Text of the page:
With the stock market in “correction” mode and unicorns relegated back to mythical status, conspicuous consumption might not be on your agenda.
But good news: if you’re in the market for quality, luxury goods, there are deals to be had.
Dollar deals. And even better: that money — whether it’s a dollar or more — will help some families (and, in one case, a deserving non-profit) in need. Welcome to Everything But the House, a newfangled 21st century take on the old-fashioned estate sale.
Started in 2008, EBTH is sort of an inclusive eBay for individuals and families selling their belongings “in times of transition” — be it divorce or relocation or foreclosure. EBTH sorts, catalogues, photographs and posts an estate’s items online.
All bids start at a measly buck, be it furniture or a Warhol painting. EBTH manages payment and distribution of items won, offering white-glove delivery service for larger and more expensive items. They host about 100 sales per month all over the country. Each sale lasts a week and, as they claim, proceeds tend to be 3-5 times higher for sellers than a conventional estate sale.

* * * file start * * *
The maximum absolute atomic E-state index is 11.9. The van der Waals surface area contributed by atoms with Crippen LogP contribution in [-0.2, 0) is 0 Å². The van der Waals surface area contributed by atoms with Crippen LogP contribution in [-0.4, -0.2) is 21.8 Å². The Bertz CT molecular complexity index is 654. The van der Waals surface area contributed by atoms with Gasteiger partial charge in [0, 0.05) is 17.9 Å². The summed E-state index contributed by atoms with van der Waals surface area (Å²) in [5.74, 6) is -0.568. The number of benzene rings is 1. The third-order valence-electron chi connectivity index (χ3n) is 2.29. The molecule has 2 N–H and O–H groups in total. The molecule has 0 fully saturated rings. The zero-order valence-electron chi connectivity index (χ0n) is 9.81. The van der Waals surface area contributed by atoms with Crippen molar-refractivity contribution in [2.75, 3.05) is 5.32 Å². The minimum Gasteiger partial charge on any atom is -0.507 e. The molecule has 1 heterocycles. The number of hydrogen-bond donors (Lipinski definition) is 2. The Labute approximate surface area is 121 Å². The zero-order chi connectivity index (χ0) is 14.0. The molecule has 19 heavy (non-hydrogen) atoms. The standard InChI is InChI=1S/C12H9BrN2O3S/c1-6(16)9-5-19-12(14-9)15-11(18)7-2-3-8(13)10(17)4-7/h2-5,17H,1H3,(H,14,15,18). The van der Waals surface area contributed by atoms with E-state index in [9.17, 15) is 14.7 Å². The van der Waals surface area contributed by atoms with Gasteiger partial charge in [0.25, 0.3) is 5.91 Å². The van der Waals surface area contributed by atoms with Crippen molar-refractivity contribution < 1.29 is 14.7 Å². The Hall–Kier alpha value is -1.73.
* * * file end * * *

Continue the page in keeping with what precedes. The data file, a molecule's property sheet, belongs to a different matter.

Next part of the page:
The big news is, starting today, you’ll have access to the decor in Minecraft designer Markus Persson’s $70 million Beverly Hills home, including an array of cool Bentley furniture, original Shepard Fairey prints, a custom 40-piece chandelier, a signed Michael Jackson photo and an Hermès scarf. (Fun fact: Persson originally landed the home by outbidding Jay Z and Beyonce.)
Don’t worry about Persson’s well-being. No transition here: 100% of the proceeds of the auction will go to Design by Donation, a non-profit group that “collaborates with the design community to help create safe environments for at-risk youth.”
So go on, spend a little.
It’ll do you, and everyone, some good.